Saturday, June 13, 2009

Process vs. Content In Health Care Reform

Politics is a competitive activity with contests, winners, and losers. One consequence is that it tends to be more concerned with process than with content.

Nowhere is that more clear than in the current effort at the federal level to enact health care reform. The print pundits and the cable talking heads are giving little attention to the legislative provisions being considered and a great deal to questions like the effect of Senator Kennedy’s illness, how much of the detail should be left to the congress, and whether Senator Baucus will be able to persuade Senator Grassley to support a bill.

Although that approach works most of the time, I predict it will cause trouble in this case as it did with the Clinton effort in 1993. The health care issue is a lot more complicated than most people, including politicians, want to admit. In the Clinton case, the failure to recognize that resulted in a thousand-plus page report that proved too much for the Congress to digest. What form it will take in the current situation remains to be seen, but the unacknowledged complexity could well drag the process down again.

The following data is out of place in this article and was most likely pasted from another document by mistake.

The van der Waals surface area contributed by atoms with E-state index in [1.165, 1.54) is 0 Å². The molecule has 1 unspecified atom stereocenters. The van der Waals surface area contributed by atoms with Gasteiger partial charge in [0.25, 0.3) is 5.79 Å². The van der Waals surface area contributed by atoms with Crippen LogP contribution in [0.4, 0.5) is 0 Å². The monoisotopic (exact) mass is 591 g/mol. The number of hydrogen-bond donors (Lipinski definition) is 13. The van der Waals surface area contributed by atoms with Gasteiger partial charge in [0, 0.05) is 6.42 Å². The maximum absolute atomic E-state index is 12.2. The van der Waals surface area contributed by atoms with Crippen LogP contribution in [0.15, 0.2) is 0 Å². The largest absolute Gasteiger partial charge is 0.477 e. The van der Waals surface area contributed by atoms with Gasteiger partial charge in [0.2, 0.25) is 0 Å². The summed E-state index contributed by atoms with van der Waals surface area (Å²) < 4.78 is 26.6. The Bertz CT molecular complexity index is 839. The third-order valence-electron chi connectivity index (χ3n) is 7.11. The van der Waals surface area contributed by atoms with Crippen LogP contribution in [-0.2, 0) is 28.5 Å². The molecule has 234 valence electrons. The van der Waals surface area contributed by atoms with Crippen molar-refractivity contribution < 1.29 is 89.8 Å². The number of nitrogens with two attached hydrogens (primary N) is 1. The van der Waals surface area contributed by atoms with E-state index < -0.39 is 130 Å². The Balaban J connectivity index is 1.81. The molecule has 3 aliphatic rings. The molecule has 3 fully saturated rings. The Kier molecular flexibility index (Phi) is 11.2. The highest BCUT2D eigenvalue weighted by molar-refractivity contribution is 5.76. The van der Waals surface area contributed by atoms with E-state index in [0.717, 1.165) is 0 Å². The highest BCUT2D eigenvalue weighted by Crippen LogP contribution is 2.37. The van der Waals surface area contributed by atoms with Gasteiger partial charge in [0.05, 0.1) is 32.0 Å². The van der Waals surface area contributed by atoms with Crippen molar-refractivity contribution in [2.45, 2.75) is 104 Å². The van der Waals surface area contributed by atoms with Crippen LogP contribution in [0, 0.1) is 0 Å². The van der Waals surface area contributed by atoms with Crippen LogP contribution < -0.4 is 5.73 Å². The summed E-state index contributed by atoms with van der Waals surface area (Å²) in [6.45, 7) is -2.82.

One indication is the amount of attention President Obama is trying to focus on the need to contain the cost of care while most of the proposals deal with health insurance, and do so in a way that would cost a ton of money. It doesn’t seem to have occurred to people that you don’t restrain cost by spending more money.

Another sign is the statement by Administration and Congressional leaders that health care reform must be “budget neutral” and not add to the deficit. They are a lot less specific about where the money would come from.

It looks to me as though the process of health care reform is once again going to be swamped by the content. We’ll see if I am right.

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